Ephesiansby Robert M. Solomon
Believers are called to discard our old selves and put on our new selves. This has significant implications for our behaviour and relationships, as conveyed by the word “Therefore”, which links the previous section with this section (Ephesians 4:25). In the next few verses, Paul looks at some examples of transformation that will be seen in us when we are regenerated and have put our old selves on the cross.
There are three areas in which radical transformation can be seen. Each has to do with one of the Ten Commandments: the ninth (Exodus 20:16), the eighth (20:15), and the sixth (20:13). With each example, Paul continues to apply the idea of “putting on” the new self and “putting off” the old self.
Firstly, each believer is urged to put off falsehood and speak truthfully to his neighbour (Ephesians 4:25): there should be integrity in his speech, communication, and relationships. The reason—”for we are all members of one body”—is that if the various parts of our body practise deceit when they communicate with one another, we will have a sick, confused, and paralysed body. How much more true this will be in the church, where we are to speak the truth in love (v. 15).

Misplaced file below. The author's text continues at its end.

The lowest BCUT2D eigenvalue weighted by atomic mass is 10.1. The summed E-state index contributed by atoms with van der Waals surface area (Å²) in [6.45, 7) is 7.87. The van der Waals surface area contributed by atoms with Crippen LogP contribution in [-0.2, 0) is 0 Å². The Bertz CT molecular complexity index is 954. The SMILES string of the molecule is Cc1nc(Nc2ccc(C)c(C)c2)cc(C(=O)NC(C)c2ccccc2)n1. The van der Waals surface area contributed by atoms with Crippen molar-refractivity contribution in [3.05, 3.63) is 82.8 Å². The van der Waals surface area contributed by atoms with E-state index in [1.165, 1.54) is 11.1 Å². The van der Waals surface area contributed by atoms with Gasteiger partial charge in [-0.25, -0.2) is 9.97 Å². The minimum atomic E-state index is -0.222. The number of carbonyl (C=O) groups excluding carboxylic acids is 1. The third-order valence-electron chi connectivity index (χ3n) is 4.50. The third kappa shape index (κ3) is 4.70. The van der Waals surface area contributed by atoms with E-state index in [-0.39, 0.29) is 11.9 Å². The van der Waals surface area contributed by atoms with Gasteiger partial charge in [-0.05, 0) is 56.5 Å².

Secondly, we must avoid sinning when we get angry (v. 26). Becoming angry is a visceral response and we may not be able to prevent it, but what we do next determines whether we sin or not. Anger must be quickly dealt with in a godly way and must not be allowed to linger over to the next day. To harbour anger and bitterness is to allow the devil to gain a foothold in our lives. The devil is happy to provoke our anger to boiling point or to let it simmer for a long time and thus destroy our souls; anger is like acid that harms the vessel in which it is stored. Jesus revealed the connection between nursing anger and murder (Matthew 5:21–22).
Thirdly, he who used to steal must stop (Ephesians 4:28). People steal for various reasons, such as laziness and greed. The transformed believer must now work (no more laziness) and from his wages share with those in need (no more greed). This illustrates the “putting off” and “putting on” concept. We are not only to renounce sin, but also to pursue goodness.
Consider how people avoid speaking truthfully, e.g. speaking only about inconsequential matters. Why is telling the truth important for the health and maturity of the church?
Why do people enjoy nursing their anger? Why is it important to deal quickly with anger, and how does this reflect the character of God (Psalm 30:5)?